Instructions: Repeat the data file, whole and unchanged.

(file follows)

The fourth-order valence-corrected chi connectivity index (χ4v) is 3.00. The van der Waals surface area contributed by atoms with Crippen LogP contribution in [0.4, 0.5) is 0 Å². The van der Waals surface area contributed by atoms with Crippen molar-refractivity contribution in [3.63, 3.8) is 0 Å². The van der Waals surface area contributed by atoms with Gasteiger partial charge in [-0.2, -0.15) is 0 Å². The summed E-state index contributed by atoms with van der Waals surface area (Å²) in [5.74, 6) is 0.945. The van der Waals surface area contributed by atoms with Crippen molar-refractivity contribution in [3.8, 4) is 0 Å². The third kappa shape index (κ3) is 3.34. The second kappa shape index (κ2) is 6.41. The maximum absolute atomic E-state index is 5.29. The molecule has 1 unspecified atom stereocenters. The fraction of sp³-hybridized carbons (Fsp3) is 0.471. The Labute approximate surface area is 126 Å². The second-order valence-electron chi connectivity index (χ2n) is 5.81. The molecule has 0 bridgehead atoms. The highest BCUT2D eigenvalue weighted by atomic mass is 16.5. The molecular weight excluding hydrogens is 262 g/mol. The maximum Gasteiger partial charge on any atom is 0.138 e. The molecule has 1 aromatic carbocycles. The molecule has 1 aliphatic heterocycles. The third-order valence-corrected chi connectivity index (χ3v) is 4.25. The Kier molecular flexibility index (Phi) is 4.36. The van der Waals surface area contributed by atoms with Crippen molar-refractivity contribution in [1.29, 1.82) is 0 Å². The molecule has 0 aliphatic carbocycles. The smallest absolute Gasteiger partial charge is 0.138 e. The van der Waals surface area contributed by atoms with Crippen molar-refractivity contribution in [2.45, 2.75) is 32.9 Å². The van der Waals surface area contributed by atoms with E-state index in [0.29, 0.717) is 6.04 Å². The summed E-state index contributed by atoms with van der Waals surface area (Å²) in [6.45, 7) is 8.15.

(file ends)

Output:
The fourth-order valence-corrected chi connectivity index (χ4v) is 3.00. The van der Waals surface area contributed by atoms with Crippen LogP contribution in [0.4, 0.5) is 0 Å². The van der Waals surface area contributed by atoms with Crippen molar-refractivity contribution in [3.63, 3.8) is 0 Å². The van der Waals surface area contributed by atoms with Gasteiger partial charge in [-0.2, -0.15) is 0 Å². The summed E-state index contributed by atoms with van der Waals surface area (Å²) in [5.74, 6) is 0.945. The van der Waals surface area contributed by atoms with Crippen molar-refractivity contribution in [3.8, 4) is 0 Å². The third kappa shape index (κ3) is 3.34. The second kappa shape index (κ2) is 6.41. The maximum absolute atomic E-state index is 5.29. The molecule has 1 unspecified atom stereocenters. The fraction of sp³-hybridized carbons (Fsp3) is 0.471. The Labute approximate surface area is 126 Å². The second-order valence-electron chi connectivity index (χ2n) is 5.81. The molecule has 0 bridgehead atoms. The highest BCUT2D eigenvalue weighted by atomic mass is 16.5. The molecular weight excluding hydrogens is 262 g/mol. The maximum Gasteiger partial charge on any atom is 0.138 e. The molecule has 1 aromatic carbocycles. The molecule has 1 aliphatic heterocycles. The third-order valence-corrected chi connectivity index (χ3v) is 4.25. The Kier molecular flexibility index (Phi) is 4.36. The van der Waals surface area contributed by atoms with Crippen molar-refractivity contribution in [1.29, 1.82) is 0 Å². The molecule has 0 aliphatic carbocycles. The smallest absolute Gasteiger partial charge is 0.138 e. The van der Waals surface area contributed by atoms with Crippen molar-refractivity contribution in [2.45, 2.75) is 32.9 Å². The van der Waals surface area contributed by atoms with E-state index in [0.29, 0.717) is 6.04 Å². The summed E-state index contributed by atoms with van der Waals surface area (Å²) in [6.45, 7) is 8.15.